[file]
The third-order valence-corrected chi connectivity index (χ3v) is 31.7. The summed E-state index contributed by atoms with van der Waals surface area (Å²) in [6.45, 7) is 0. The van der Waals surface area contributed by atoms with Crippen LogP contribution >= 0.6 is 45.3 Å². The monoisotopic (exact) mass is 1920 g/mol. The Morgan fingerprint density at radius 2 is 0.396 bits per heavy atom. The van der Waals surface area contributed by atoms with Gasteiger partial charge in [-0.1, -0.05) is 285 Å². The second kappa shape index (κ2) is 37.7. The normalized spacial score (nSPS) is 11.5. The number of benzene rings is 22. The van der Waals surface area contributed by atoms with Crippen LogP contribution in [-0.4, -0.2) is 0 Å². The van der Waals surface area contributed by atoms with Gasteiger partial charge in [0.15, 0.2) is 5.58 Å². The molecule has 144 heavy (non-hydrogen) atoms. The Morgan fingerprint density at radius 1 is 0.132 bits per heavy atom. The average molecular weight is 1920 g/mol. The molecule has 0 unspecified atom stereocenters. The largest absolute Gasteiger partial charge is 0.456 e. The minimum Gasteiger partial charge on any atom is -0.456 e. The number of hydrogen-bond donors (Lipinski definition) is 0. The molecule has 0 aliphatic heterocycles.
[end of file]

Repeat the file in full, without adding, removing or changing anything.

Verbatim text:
The third-order valence-corrected chi connectivity index (χ3v) is 31.7. The summed E-state index contributed by atoms with van der Waals surface area (Å²) in [6.45, 7) is 0. The van der Waals surface area contributed by atoms with Crippen LogP contribution >= 0.6 is 45.3 Å². The monoisotopic (exact) mass is 1920 g/mol. The Morgan fingerprint density at radius 2 is 0.396 bits per heavy atom. The van der Waals surface area contributed by atoms with Gasteiger partial charge in [-0.1, -0.05) is 285 Å². The second kappa shape index (κ2) is 37.7. The normalized spacial score (nSPS) is 11.5. The number of benzene rings is 22. The van der Waals surface area contributed by atoms with Crippen LogP contribution in [-0.4, -0.2) is 0 Å². The van der Waals surface area contributed by atoms with Gasteiger partial charge in [0.15, 0.2) is 5.58 Å². The molecule has 144 heavy (non-hydrogen) atoms. The Morgan fingerprint density at radius 1 is 0.132 bits per heavy atom. The average molecular weight is 1920 g/mol. The molecule has 0 unspecified atom stereocenters. The largest absolute Gasteiger partial charge is 0.456 e. The minimum Gasteiger partial charge on any atom is -0.456 e. The number of hydrogen-bond donors (Lipinski definition) is 0. The molecule has 0 aliphatic heterocycles.